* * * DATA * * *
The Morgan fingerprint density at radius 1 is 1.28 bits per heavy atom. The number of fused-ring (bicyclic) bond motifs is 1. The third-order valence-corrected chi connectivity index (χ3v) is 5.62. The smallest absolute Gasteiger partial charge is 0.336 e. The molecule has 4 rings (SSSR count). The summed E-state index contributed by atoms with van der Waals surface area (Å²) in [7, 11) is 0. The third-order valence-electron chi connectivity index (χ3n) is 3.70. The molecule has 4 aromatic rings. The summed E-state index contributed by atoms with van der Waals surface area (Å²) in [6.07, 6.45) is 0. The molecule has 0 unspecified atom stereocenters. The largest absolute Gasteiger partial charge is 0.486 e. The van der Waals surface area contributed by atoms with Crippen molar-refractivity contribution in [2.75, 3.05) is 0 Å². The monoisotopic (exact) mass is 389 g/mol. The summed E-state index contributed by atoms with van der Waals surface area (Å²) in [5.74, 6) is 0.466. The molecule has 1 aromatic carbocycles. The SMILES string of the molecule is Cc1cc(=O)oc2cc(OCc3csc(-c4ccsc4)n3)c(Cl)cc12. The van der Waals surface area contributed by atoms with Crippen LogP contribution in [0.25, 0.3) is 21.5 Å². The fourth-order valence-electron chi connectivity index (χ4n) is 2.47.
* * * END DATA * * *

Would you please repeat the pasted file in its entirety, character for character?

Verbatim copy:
The Morgan fingerprint density at radius 1 is 1.28 bits per heavy atom. The number of fused-ring (bicyclic) bond motifs is 1. The third-order valence-corrected chi connectivity index (χ3v) is 5.62. The smallest absolute Gasteiger partial charge is 0.336 e. The molecule has 4 rings (SSSR count). The summed E-state index contributed by atoms with van der Waals surface area (Å²) in [7, 11) is 0. The third-order valence-electron chi connectivity index (χ3n) is 3.70. The molecule has 4 aromatic rings. The summed E-state index contributed by atoms with van der Waals surface area (Å²) in [6.07, 6.45) is 0. The molecule has 0 unspecified atom stereocenters. The largest absolute Gasteiger partial charge is 0.486 e. The van der Waals surface area contributed by atoms with Crippen molar-refractivity contribution in [2.75, 3.05) is 0 Å². The monoisotopic (exact) mass is 389 g/mol. The summed E-state index contributed by atoms with van der Waals surface area (Å²) in [5.74, 6) is 0.466. The molecule has 1 aromatic carbocycles. The SMILES string of the molecule is Cc1cc(=O)oc2cc(OCc3csc(-c4ccsc4)n3)c(Cl)cc12. The van der Waals surface area contributed by atoms with Crippen LogP contribution in [0.25, 0.3) is 21.5 Å². The fourth-order valence-electron chi connectivity index (χ4n) is 2.47.